q-Factors and Investment CAPM

The new paper by Lu Zhang with that title strikes me as potentially important, though I am just starting to grasp the main argument.  So far I understand it as such.  The great weakness of finance theory has been that it assumes asset pricing and the production side of the economy, and production adjustments, are entirely separable. But maybe they are not, and in a way that matters for asset pricing anomalies.

Let’s say that an asset price rises too high, above its fundamental value.  The old story was that arbitrageurs sell short and force the price back down.  The new story is that investment (sometimes) pours into the overpriced firm, increasing the number of shares and thereby pushing the price of those shares back down.  (The opposite may hold for underpricing.)

But sometimes the new investment does not pour in, the overpricing remains, and that can give rise to eventual asset pricing anomalies.  Such anomalies in fact arise from imperfections on the investment side, and that explains why asset price anomalies a) tend to cluster around stocks of a common kind in common sectors, and b) do not last forever, because the investment inflexibilities are not forever either.  In any case, the Q-factor approach, unlike consumption CAPM, explains where the anomalies come from (and why they might end).  Consumption CAPM is sadly quite deficient when it comes to explaining cross-sectional variation in returns across stocks.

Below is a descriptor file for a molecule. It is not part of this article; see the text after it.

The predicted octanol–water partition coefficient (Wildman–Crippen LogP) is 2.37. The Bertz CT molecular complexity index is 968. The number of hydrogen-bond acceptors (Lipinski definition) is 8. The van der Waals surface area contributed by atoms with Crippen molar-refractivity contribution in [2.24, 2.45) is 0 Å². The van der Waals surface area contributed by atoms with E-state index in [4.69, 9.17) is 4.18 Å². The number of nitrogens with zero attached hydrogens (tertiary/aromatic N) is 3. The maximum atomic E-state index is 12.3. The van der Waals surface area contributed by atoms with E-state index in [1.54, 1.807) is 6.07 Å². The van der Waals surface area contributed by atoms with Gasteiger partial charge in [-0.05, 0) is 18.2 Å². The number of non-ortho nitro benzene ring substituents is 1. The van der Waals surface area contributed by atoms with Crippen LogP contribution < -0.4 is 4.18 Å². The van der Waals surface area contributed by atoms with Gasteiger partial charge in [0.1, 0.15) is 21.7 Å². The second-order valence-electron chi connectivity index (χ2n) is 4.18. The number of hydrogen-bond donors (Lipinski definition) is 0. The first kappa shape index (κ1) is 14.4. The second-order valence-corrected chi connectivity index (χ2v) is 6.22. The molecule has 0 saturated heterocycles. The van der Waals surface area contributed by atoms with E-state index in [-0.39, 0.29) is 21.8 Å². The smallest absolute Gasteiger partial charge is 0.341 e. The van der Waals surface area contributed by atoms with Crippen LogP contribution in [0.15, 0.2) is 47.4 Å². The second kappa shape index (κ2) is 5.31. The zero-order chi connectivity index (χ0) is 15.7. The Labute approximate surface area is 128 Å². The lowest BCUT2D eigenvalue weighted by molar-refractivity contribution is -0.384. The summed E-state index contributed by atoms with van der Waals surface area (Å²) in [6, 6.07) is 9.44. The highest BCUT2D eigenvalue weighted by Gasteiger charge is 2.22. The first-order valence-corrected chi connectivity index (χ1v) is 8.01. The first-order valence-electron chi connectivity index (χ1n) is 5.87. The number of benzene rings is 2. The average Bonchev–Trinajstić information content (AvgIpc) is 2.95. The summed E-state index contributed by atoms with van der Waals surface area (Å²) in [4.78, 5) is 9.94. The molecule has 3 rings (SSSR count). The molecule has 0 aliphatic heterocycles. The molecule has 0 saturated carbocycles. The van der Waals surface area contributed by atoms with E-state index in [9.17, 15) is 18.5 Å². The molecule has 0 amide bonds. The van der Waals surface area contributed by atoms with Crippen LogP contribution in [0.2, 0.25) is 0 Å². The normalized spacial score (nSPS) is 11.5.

Most generally, this “investment CAPM” theory is pricing assets from the perspective of their suppliers — firms — rather than their demanders.  Doesn’t this sentence make some sense to you?: “Tim Cook most likely has more impact on Apple Inc.’s market value via his operating, investing, and financing decisions than many Apple Inc. shareholders like me via portfolio decisions in their retirement accounts.”